Another morning. Another brisk walk planned. This time it will be at Wai-O-Tapu a thermal area that is part of a Scenic Reserve. This area is called the Taupo Volcanic Zone and this is the largest area of surface thermal activity around. The morning is chilly but the sun is shining again. Yesterday afternoon’s rain seems to have passed and we are promised a good day by the morning show’s weatherman. As we drive to Wai-O-Tapu we pass through areas that are foggy due to the thermal activity. It is a bit like driving through the Smokey Mountains only these clouds are full of sulfur smell and come from the ground up.
It is almost nine when we arrive and we have an hour to walk around the park and explore before we need to drive a few minutes down the road to the Lady Knox Geyser. The points of interest on our map are explained and creatively described with their names. Devil’s Hole. Artists Pallette. The list goes on. Rock formations are unique and the colors that are forced up by the thermal pressure running through the minerals beneath give them varying colors. Yellow is prominent in many spots because of the high sulfur content.
There are three tracks to follow, all nicely marked and in good condition. We don’t linger in the lookout spots and are able to cover all three trails in the allotted hour. We don’t want to miss the geyser and it is scheduled to go off at 10:15. We follow a line of cars and find a parking lot filling up fast with people ready to view this natural phenomenon.
Several hundred people sit on bleacher seats that are arranged like an amphitheater around a cone shaped rock structure that sits on a flat bed of shiny white stone. The information we have says that the geyser is seeded so that observers can be sure to see it go off at a certain time. Otherwise it could take a wait of 2 to 72 hours before it goes off again.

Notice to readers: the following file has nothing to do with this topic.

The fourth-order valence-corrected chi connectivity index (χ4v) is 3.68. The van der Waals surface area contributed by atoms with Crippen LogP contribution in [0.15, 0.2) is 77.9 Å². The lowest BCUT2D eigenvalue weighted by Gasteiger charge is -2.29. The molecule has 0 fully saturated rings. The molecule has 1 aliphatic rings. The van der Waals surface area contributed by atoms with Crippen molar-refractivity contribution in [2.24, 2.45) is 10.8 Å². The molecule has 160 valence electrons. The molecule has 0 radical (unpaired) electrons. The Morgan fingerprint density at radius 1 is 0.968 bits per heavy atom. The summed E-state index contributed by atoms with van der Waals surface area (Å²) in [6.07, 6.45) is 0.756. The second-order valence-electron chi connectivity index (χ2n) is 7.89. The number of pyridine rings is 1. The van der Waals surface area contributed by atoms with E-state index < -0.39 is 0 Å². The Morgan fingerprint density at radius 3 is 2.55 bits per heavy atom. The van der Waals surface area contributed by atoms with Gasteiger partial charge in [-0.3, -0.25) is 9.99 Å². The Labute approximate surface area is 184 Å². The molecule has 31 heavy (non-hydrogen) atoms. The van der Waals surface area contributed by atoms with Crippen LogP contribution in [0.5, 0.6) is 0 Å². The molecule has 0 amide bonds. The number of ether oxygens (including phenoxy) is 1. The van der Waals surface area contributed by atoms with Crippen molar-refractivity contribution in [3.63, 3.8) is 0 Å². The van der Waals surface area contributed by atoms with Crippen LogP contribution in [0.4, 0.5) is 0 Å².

At the appointed time, a park ranger with a microphone stands next to the cone shape and explains a little history. The area was once a place where convicts were sent to plant trees. Several of them found a thermal pool and decided to do their laundry. They wet their grimy clothes and then worked some soap into them to get them clean. They put them back into the pool to rinse them out and within a few minutes, they got a big surprise. The pool erupted with a geyser and sent their clothes flying into the air.
The cone, he says, was formed when people put rocks around the geyser area to indicate where it was. Eventually the rocks were sealed by the minerals deposited over the years as the geyser erupted. Now it is surrounded by an amphitheater full of people expectantly waiting on a good show.
The ranger explains that the mixture he puts into the geyser is not soap but an ecologically safe compound that will accomplish the same thing—break the surface tension of the water below allowing the hot water to build into a force that will send it shooting into the air. He steps up to the cone and empties his sack into the opening. A few minutes later we begin to see bubbles and then a few spurts and suddenly the geyser gushes up into the air amazing all of the observers. The eruption lasts quite a while before it peters out—maybe 15 minutes. By then half of the observers have already bailed and are trying to make it through the congested parking lot.
Most cars turn left at the road to go to explore the thermal pools but we’ve already made our trek so we head for the mud pools. They sound like a lot of fun. They are. There is something fascinating about hot mud glurping periodically. We stand for a few minutes and watch and listen. Then it’s time to move on. There is lots to do this afternoon. We have kiwi to see—the feathered kind.